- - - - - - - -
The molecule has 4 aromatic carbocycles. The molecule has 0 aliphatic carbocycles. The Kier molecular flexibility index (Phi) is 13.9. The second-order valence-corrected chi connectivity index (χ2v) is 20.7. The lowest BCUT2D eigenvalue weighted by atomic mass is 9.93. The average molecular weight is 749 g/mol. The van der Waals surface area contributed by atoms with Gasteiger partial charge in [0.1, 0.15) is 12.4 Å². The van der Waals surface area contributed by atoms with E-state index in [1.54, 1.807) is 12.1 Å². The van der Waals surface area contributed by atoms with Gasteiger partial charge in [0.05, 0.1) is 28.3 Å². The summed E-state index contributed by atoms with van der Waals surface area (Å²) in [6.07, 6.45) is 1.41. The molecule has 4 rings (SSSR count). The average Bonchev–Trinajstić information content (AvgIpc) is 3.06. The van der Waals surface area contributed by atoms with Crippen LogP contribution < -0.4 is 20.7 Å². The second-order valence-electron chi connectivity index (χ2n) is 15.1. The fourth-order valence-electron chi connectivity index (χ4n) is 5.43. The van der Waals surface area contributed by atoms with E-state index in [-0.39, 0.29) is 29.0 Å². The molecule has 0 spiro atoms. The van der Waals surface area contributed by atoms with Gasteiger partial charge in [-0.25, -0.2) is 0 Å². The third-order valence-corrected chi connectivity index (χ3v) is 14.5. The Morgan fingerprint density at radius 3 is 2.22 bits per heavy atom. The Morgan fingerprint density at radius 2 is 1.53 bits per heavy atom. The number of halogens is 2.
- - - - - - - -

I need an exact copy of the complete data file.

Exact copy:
The molecule has 4 aromatic carbocycles. The molecule has 0 aliphatic carbocycles. The Kier molecular flexibility index (Phi) is 13.9. The second-order valence-corrected chi connectivity index (χ2v) is 20.7. The lowest BCUT2D eigenvalue weighted by atomic mass is 9.93. The average molecular weight is 749 g/mol. The van der Waals surface area contributed by atoms with Gasteiger partial charge in [0.1, 0.15) is 12.4 Å². The van der Waals surface area contributed by atoms with E-state index in [1.54, 1.807) is 12.1 Å². The van der Waals surface area contributed by atoms with Gasteiger partial charge in [0.05, 0.1) is 28.3 Å². The summed E-state index contributed by atoms with van der Waals surface area (Å²) in [6.07, 6.45) is 1.41. The molecule has 4 rings (SSSR count). The average Bonchev–Trinajstić information content (AvgIpc) is 3.06. The van der Waals surface area contributed by atoms with Crippen LogP contribution < -0.4 is 20.7 Å². The second-order valence-electron chi connectivity index (χ2n) is 15.1. The fourth-order valence-electron chi connectivity index (χ4n) is 5.43. The van der Waals surface area contributed by atoms with E-state index in [-0.39, 0.29) is 29.0 Å². The molecule has 0 spiro atoms. The van der Waals surface area contributed by atoms with Gasteiger partial charge in [-0.25, -0.2) is 0 Å². The third-order valence-corrected chi connectivity index (χ3v) is 14.5. The Morgan fingerprint density at radius 3 is 2.22 bits per heavy atom. The Morgan fingerprint density at radius 2 is 1.53 bits per heavy atom. The number of halogens is 2.